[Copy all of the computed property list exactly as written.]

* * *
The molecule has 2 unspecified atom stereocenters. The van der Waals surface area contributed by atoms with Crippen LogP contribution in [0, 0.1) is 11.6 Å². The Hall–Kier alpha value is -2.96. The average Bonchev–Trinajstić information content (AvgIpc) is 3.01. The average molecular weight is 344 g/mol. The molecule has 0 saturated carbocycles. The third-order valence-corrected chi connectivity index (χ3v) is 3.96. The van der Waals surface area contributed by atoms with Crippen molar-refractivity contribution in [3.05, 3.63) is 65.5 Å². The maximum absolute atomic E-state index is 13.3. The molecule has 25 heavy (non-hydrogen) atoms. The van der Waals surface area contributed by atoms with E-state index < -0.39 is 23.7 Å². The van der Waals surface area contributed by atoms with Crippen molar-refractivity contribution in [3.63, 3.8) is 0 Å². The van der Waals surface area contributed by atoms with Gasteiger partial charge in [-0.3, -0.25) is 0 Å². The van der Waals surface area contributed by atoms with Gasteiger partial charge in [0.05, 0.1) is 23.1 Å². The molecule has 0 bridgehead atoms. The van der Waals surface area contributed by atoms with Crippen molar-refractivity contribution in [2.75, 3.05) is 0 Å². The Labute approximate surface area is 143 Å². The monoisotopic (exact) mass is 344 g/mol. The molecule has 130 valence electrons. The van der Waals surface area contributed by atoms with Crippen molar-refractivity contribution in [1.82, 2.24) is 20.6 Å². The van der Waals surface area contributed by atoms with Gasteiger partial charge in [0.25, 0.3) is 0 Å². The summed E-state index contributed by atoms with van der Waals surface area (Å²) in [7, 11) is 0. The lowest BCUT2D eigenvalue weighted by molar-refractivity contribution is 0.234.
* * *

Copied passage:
The molecule has 2 unspecified atom stereocenters. The van der Waals surface area contributed by atoms with Crippen LogP contribution in [0, 0.1) is 11.6 Å². The Hall–Kier alpha value is -2.96. The average Bonchev–Trinajstić information content (AvgIpc) is 3.01. The average molecular weight is 344 g/mol. The molecule has 0 saturated carbocycles. The third-order valence-corrected chi connectivity index (χ3v) is 3.96. The van der Waals surface area contributed by atoms with Crippen molar-refractivity contribution in [3.05, 3.63) is 65.5 Å². The maximum absolute atomic E-state index is 13.3. The molecule has 25 heavy (non-hydrogen) atoms. The van der Waals surface area contributed by atoms with E-state index < -0.39 is 23.7 Å². The van der Waals surface area contributed by atoms with Crippen molar-refractivity contribution in [3.63, 3.8) is 0 Å². The van der Waals surface area contributed by atoms with Gasteiger partial charge in [-0.3, -0.25) is 0 Å². The van der Waals surface area contributed by atoms with Gasteiger partial charge in [0.05, 0.1) is 23.1 Å². The molecule has 0 bridgehead atoms. The van der Waals surface area contributed by atoms with Crippen molar-refractivity contribution in [2.75, 3.05) is 0 Å². The Labute approximate surface area is 143 Å². The monoisotopic (exact) mass is 344 g/mol. The molecule has 130 valence electrons. The van der Waals surface area contributed by atoms with Crippen molar-refractivity contribution in [1.82, 2.24) is 20.6 Å². The van der Waals surface area contributed by atoms with Gasteiger partial charge in [0.25, 0.3) is 0 Å². The summed E-state index contributed by atoms with van der Waals surface area (Å²) in [7, 11) is 0. The lowest BCUT2D eigenvalue weighted by molar-refractivity contribution is 0.234.